What is AMA SX 250?
Known for its spectacle of high speeds and big air, Monster Energy Supercross is one of the top motorcycle racing series in the world. A modern evolution of Motocross, the 17-round indoor dirt bike racing championship packs the stands of North America’s well-known stick-and-ball sport stadiums, reaching an audience of nearly one million live viewers and broadcasted to millions more worldwide.
Originally founded and sanctioned by the American Motorcyclist Association (AMA) in 1974, the series is also co-sanctioned by the Federation Internationale de Motocyclisme (FIM), making it a formal World Championship. Over the course of the series’ forty-plus years of history, Supercross has been the home of some of the biggest stars in motorcycle racing – Bob Hannah, Jeremy McGrath, Ricky Carmichael and James Stewart, to name a few.
Monster Energy Supercross has two classes: 450SX and 250SX. The premier 450SX class features the best Supercross riders in world aboard 450cc four-stroke motorcycles sporting number plates with black numbers on a white background. These top-level athletes compete at all 17 rounds over the course of 18 weeks, testing the rider’s ability to find that balance between maintaining the level of intensity against fierce competition and lasting an entire season.
Showcasing the sport’s rising talent is the 250SX class. As the name suggests, these up-and-coming riders compete aboard 250cc four-stroke machines and can be spotted with black-background plates with white numbers, the opposite of 450SX. Helping bridge that gap from amateurs to the pinnacle of the sport, 250SX is split into East and West championships. Both regional divisions have eight rounds each to crown a champion, but face off for bragging rights at the Monster Energy Supercross season finale in Las Vegas for the Dave Coombs Sr. Memorial East-West Shootout.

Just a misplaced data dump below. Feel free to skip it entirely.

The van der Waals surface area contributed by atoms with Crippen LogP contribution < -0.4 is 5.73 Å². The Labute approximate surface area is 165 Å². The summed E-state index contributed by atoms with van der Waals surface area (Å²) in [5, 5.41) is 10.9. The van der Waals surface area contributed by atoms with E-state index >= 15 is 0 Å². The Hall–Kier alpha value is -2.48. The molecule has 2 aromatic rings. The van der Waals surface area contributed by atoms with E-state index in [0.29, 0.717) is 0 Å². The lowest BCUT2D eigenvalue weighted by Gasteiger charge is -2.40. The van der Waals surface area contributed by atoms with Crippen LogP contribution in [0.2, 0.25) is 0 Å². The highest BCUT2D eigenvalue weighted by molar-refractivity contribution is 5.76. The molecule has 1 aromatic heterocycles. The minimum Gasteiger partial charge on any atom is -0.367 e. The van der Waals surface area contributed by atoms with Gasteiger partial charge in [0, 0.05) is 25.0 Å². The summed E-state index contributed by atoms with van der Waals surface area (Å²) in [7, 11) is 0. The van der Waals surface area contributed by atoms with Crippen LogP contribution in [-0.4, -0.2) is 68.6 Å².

Both classes have a points-paying Main Event at the end of the night – 15 minutes plus one lap for 250SX and 20 minutes plus one lap for 450SX. There are, however, only 22 spots at the starting gate, so riders have to earn a transfer spot. Each round draws a lot of riders from across the U.S. and the world, but only the fastest 40 riders from timed qualifying advance into the night program. From there, riders are divided into two Heat races per class. For those who don’t advance to the Main Event from the Heats, there’s one last chance – aptly named the Last Chance Qualifier.
Winners of each Main Event score 26 points, with second-place taking 23 points and third-place further back with 21. After the podium, it starts with 19 points and subtracts one point with each following position so that ultimately, everyone who makes the Main Event scores at least a point. To keep tabs on the points leader in each championship throughout the season, all you have to do is spot the red number plate.